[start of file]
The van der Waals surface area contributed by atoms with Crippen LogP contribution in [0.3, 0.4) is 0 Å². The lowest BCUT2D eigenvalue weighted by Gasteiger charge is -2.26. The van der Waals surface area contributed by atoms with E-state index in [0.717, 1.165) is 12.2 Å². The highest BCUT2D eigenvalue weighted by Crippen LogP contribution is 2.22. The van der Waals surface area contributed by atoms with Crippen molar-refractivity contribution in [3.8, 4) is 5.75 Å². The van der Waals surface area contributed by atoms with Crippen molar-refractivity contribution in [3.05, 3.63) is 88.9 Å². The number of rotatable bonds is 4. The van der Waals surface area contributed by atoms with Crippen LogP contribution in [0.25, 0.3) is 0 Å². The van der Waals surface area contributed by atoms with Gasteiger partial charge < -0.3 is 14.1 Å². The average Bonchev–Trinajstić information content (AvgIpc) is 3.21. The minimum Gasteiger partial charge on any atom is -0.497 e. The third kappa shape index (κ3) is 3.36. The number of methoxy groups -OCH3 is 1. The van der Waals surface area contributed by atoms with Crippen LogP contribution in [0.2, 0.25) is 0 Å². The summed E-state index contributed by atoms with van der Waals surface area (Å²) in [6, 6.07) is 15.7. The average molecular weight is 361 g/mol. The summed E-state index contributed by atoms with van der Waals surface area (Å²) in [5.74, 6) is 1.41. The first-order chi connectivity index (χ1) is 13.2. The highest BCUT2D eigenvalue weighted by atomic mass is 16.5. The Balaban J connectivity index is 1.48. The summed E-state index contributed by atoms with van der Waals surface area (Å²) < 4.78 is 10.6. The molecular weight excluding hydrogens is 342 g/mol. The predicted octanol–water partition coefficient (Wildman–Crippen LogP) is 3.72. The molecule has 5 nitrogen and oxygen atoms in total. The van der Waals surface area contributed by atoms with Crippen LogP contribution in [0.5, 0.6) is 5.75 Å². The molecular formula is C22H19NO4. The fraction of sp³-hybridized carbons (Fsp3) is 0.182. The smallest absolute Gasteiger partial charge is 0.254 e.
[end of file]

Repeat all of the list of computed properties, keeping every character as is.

The van der Waals surface area contributed by atoms with Crippen LogP contribution in [0.3, 0.4) is 0 Å². The lowest BCUT2D eigenvalue weighted by Gasteiger charge is -2.26. The van der Waals surface area contributed by atoms with E-state index in [0.717, 1.165) is 12.2 Å². The highest BCUT2D eigenvalue weighted by Crippen LogP contribution is 2.22. The van der Waals surface area contributed by atoms with Crippen molar-refractivity contribution in [3.8, 4) is 5.75 Å². The van der Waals surface area contributed by atoms with Crippen molar-refractivity contribution in [3.05, 3.63) is 88.9 Å². The number of rotatable bonds is 4. The van der Waals surface area contributed by atoms with Crippen LogP contribution in [0.25, 0.3) is 0 Å². The van der Waals surface area contributed by atoms with Gasteiger partial charge < -0.3 is 14.1 Å². The average Bonchev–Trinajstić information content (AvgIpc) is 3.21. The minimum Gasteiger partial charge on any atom is -0.497 e. The third kappa shape index (κ3) is 3.36. The number of methoxy groups -OCH3 is 1. The van der Waals surface area contributed by atoms with Crippen LogP contribution in [0.2, 0.25) is 0 Å². The summed E-state index contributed by atoms with van der Waals surface area (Å²) in [6, 6.07) is 15.7. The average molecular weight is 361 g/mol. The summed E-state index contributed by atoms with van der Waals surface area (Å²) in [5.74, 6) is 1.41. The first-order chi connectivity index (χ1) is 13.2. The highest BCUT2D eigenvalue weighted by atomic mass is 16.5. The Balaban J connectivity index is 1.48. The summed E-state index contributed by atoms with van der Waals surface area (Å²) < 4.78 is 10.6. The molecular weight excluding hydrogens is 342 g/mol. The predicted octanol–water partition coefficient (Wildman–Crippen LogP) is 3.72. The molecule has 5 nitrogen and oxygen atoms in total. The van der Waals surface area contributed by atoms with Crippen LogP contribution in [0.5, 0.6) is 5.75 Å². The molecular formula is C22H19NO4. The fraction of sp³-hybridized carbons (Fsp3) is 0.182. The smallest absolute Gasteiger partial charge is 0.254 e.